Chicago City Council Unanimously Approves Final City Hurdle for Obama Library

The ordinance passed includes numerous agreements between the city and the Obama Foundation surrounding how they plan to ensure the center provides “substantial public benefits"

The Obama Presidential Center and Museum cleared its final hurdle in Chicago’s City Council Wednesday as officials unanimously passed the last step in the city’s approval process for the highly-anticipated venue.

The ordinance passed includes numerous agreements between the city and the Obama Foundation surrounding how they plan to ensure the center provides “substantial public benefits.” The group also passed a related ordinance authorizing “road and pedestrian safety improvements.”

“Thank you to Mayor Emanuel, to the City Council, especially Leslie Hairston, who worked so hard on this, and everyone in the City of Chicago who supported the Presidential Center from the start,” President Obama said in a video shared after the vote. “Michelle and I could not be prouder or more excited to bring the Center to the South Side, a community that has given us both so much.” 

The agreement allows the foundation to occupy the 19.3 acres in Jackson Park to build the center. After it is built, the buildings will be deeded to the city and owned by “the people of Chicago.”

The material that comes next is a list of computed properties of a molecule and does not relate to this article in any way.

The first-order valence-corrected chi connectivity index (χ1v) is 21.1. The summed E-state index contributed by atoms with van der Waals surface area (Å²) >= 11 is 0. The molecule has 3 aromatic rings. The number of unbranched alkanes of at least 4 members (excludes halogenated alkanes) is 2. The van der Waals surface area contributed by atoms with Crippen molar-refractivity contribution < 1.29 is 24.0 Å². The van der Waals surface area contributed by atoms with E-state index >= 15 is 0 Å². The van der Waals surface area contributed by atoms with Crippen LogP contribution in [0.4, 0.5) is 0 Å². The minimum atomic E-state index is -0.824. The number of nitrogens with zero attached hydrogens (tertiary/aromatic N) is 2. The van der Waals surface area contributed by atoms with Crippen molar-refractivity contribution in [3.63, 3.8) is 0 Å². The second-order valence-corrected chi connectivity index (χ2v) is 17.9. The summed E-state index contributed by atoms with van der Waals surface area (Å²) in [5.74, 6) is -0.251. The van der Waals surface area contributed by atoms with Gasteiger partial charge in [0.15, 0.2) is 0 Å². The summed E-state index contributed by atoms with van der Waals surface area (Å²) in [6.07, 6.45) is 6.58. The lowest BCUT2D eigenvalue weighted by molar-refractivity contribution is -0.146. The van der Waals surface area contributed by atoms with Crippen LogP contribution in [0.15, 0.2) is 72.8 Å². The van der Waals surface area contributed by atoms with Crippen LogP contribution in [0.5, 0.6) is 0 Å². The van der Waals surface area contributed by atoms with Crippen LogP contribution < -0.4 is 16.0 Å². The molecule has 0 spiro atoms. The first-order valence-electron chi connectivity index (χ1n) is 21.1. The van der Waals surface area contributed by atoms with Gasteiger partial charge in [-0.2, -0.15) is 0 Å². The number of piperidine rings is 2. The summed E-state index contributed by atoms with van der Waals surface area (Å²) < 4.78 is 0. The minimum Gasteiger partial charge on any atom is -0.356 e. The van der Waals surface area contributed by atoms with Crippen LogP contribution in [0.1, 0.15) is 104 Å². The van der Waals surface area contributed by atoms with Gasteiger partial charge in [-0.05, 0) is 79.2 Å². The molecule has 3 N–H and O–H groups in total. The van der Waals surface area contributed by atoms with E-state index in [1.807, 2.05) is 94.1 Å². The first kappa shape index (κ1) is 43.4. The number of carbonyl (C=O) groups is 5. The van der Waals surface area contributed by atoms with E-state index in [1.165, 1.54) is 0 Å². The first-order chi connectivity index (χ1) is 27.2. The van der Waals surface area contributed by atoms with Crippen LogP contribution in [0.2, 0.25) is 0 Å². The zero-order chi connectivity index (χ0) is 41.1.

“Today’s vote advances our vision of an Obama Presidential Center and Museum that is a world-class amenity on the South Side of Chicago, an investment in our neighbors and this entire City, and an opportunity to revitalize Jackson Park,” Obama Foundation CEO David Simas said in a statement. “It will also serve as a reminder to all our children that their potential is limitless.” 

The Obama Foundation says it plans to break ground on the center next year despite facing lawsuit and still needing federal approval.

Emanuel said the building will “create thousands upon thousands of jobs” and will be the first presidential library with a neighborhood branch library in it.

“It’s a tremendous cultural and educational opportunity that will be felt for generations,” Emanuel said.

Still, advocacy group Friends of Parks said it maintains its belief “that the Obama Presidential Center should not be built in a park.”

“While we welcome it to Chicago and particularly the South Side with which the Obamas have such deep connections, we have consistently called for it to be located on the 11 acres of vacant land across the street from Washington Park,” the group said in a statement.

In a lawsuit, an environmental group called Protect Our Parks contends that the center shouldn't be built in Jackson Park on the South Side because the transfer of parkland to a private entity violates state law. The city says there is no such violation.

A federal judge plans to announce in December a trial date in the lawsuit challenging the construction.

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